For the two lowest tax brackets, the tax rate in 2008 through 2010 is 0% for qualified dividends and long-term capital gains. This compares to the 15% top rate others will pay on those types of income. Single taxpayers with taxable income up to around $33,000 and married couples filing jointly with taxable incomes up to about $65,100 qualify for the 0% rate. The 0% rate applies to any long-term capital gains that qualify for the 15% rate for other taxpayers, not to just to gains on publicly-traded stock.
But there is a lot of confusion and misunderstanding about the 0% tax rate.
It is not an all-or-nothing situation. Because the tax rates are graduated, even some taxpayers with incomes above the threshold could have some income taxed at the 0% rate.
Many retired couples have taxable income below $65,100. Suppose a couple normally has taxable income of $30,000. In 2009 they realize a long-term capital gain of $70,000, bringing their taxable income to $100,000. The first $35,100 or so of that capital gain is taxed at the 0% rate. The rest of the gain is taxed at the 15% rate.
Keep in mind that interest from tax-exempt bonds is not counted in determining the threshold, so well-off taxpayers can qualify some or all of their qualified income for the 0% rate.
This situation provides opportunities for low-bracket retirees to realize some long-term capital gains on asset they otherwise might not held and pay a 0% rate on at least part of the gains. There also is an incentive to switch some investments to dividend-paying stocks that qualify for the 15% rate for other taxpayers.
Another opportunity presents itself for taxpayers who are supporting parents in a low tax bracket. The taxpayers could give some appreciated securities to the parents, who sell them and pay 0% tax. The amount given should stay within the annual gift tax exclusion amount of $13,000 to avoid owing gift taxes or using part of the lifetime gift tax exemption.
Gifts of appreciated securities also could be made to children in low tax brackets, but the gifts would have to be made to adult children. Congress changed the law on the Kiddie Tax to prevent high income parents from giving securities to their minor children to sell and pay 0% capital gains taxes. To avoid the restrictions, the children must be over 21, or over 23 if they are full-time students. The restrictions also can be avoided if the children do not qualify as dependents on their parents’ tax return by providing more than 50% of their own support and earning income. Youngsters who do not meet those exceptions must have incomes less than $1,800 to qualify for the 0% rate.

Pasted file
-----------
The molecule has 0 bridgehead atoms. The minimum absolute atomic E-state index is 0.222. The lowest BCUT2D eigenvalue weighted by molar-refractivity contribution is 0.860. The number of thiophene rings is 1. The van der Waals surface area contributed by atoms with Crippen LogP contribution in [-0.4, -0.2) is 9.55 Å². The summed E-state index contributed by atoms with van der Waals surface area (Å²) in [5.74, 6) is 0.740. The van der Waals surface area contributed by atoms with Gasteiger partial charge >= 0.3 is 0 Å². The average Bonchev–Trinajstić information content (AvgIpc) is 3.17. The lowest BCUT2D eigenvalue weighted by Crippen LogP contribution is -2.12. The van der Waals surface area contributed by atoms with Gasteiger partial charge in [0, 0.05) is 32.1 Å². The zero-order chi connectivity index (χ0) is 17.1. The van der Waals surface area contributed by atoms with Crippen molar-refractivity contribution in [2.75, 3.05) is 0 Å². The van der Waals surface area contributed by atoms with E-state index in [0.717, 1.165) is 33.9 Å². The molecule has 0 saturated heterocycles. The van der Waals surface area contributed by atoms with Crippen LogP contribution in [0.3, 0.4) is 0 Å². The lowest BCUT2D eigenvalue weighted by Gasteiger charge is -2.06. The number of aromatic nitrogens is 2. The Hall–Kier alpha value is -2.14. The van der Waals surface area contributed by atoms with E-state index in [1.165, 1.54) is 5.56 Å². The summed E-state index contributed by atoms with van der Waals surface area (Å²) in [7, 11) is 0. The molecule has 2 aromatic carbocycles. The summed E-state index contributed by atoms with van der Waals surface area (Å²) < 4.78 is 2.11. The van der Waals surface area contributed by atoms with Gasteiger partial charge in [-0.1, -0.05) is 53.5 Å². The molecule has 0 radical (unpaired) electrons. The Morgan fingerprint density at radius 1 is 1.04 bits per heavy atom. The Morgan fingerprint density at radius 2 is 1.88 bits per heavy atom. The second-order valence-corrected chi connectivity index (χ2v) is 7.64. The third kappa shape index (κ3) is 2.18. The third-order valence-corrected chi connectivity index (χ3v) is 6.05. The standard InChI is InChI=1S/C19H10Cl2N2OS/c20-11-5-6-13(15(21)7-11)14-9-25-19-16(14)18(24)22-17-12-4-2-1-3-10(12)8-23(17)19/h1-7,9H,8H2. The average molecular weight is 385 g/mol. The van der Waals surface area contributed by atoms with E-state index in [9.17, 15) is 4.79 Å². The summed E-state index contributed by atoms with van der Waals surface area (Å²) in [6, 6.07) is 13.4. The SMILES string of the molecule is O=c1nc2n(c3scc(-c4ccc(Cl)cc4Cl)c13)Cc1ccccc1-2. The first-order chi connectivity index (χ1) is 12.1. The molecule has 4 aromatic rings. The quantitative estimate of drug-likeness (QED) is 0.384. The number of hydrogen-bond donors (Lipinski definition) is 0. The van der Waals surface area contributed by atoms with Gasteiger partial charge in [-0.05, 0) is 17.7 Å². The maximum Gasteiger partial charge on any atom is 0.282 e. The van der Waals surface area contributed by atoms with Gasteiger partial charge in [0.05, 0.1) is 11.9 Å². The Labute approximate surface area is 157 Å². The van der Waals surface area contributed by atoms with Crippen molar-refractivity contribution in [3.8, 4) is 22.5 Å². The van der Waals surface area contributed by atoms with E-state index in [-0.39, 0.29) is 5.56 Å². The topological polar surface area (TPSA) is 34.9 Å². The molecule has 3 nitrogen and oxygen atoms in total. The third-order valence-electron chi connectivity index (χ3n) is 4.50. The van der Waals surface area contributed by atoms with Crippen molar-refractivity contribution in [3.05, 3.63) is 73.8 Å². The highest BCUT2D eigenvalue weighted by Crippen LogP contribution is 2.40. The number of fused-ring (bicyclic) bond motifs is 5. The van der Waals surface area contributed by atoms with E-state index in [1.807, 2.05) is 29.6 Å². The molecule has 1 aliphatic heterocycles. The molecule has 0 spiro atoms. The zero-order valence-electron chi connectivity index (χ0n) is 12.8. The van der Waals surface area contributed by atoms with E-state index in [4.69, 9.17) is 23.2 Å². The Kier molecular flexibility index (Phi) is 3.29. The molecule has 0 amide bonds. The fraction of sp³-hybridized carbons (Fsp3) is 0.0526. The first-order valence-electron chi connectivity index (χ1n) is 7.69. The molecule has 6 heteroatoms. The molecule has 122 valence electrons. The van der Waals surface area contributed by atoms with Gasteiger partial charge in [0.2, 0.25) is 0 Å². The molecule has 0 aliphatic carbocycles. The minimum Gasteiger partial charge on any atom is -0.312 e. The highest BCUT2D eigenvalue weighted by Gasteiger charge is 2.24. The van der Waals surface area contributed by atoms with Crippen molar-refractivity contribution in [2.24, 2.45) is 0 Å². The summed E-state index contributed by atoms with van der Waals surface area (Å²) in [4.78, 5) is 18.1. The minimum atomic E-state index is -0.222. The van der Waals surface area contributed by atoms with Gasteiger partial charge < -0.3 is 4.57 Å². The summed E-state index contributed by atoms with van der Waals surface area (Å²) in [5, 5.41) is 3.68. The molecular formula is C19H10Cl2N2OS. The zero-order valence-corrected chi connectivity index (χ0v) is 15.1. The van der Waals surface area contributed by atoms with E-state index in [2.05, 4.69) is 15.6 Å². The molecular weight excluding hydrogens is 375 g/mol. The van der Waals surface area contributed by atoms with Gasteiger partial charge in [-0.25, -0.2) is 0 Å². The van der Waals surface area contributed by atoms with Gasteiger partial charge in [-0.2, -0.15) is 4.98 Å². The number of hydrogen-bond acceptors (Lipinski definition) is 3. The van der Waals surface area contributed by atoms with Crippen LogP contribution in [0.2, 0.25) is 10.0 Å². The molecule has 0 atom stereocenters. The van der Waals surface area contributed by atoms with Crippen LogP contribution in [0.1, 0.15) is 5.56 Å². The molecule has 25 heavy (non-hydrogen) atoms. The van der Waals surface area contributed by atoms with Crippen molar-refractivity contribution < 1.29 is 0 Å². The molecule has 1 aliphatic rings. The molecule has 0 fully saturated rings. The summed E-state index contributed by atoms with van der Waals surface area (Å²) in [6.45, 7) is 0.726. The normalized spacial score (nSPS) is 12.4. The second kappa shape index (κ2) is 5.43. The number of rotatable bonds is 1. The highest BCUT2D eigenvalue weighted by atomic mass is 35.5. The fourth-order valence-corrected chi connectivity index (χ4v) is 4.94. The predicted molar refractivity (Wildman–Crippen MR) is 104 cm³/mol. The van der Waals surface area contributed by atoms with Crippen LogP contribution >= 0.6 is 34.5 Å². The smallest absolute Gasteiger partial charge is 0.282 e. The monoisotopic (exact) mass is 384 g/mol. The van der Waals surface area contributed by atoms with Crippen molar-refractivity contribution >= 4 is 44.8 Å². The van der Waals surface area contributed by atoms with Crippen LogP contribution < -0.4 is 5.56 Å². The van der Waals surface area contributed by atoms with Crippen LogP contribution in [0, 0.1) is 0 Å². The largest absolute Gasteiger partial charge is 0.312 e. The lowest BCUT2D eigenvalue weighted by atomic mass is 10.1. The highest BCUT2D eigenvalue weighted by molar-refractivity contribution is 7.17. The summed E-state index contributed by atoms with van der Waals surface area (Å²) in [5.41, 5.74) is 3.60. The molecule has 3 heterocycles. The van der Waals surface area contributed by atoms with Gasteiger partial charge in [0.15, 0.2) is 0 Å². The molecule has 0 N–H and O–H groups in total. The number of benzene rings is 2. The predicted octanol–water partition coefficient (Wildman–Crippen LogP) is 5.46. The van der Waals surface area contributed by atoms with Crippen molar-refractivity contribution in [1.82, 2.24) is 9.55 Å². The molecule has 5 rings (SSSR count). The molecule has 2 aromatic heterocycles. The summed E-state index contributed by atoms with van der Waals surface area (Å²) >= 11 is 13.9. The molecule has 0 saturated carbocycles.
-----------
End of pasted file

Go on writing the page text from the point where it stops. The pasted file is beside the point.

Couples receiving Social Security benefits will have to be careful when executing these strategies. Increasing taxable income through the recognition of long-term capital gains also could make more Social Security benefits subject to income taxes.
In most cases, the additional tax on the Social Security benefits will be quite low and will make the effective tax rate on taking the capital gains just a few percentage points. Even so, one should run the numbers to determine the effect such a transaction would have on the full tax picture.
A taxpayer needs to consider the non-tax picture before plunging ahead to take advantage of the 0% tax rate. There must a reason for selling the asset other than to cash in the gains at a low rate. The difference between the 0% rate and 15% rate is going to be small in actual dollars, especially considering that only the gains below the taxable income thresholds for the lowest brackets qualify for the 0% rate.
Yet, if someone planned to sell the asset in the next few years, needs to reposition a portfolio, or has a new opportunity, taking a look at how to qualify at least part of the gain for the 0% rate is worth doing.
When deciding which assets to sell, one strategy is to sell stocks or other assets with the least amount of capital gains. Normally, with a tax-advantaged strategy one wants to maximize the gains taxed at the low rate. But there is a ceiling on the amount of gain that qualifies for the 0% rate each year. The goal should be to generate the maximum amount of cash at the lowest tax cost. By selling assets with the least appreciation, it is possible to free up more after-tax cash than if assets with higher appreciation were sold. This is a good strategy for retirees who are deciding which assets to sell to pay for their expenses the next few years.
The main problem now for most people will be to find assets that have capital gains in them. But those who have held assets for a long time likely have gains they have not recognized.
The 0% tax rate is tricky. But there are many retirees who qualify for it, and they should review asset sale strategies.
Bob Carlson is editor of the monthly newsletter Retirement Watch and the web site www.RetirementWatch.com.
01-30-2009 5:21 PM
Filed under: Bob Carson, Estate Planning, estates, Estate tax, tax-free gifts, taxable gifts, gifts, Carlson, Bob Carlson, income taxes, trusts, estate taxes, grandkids, grandchildren, retirement, stock, stocks, investments, portfolios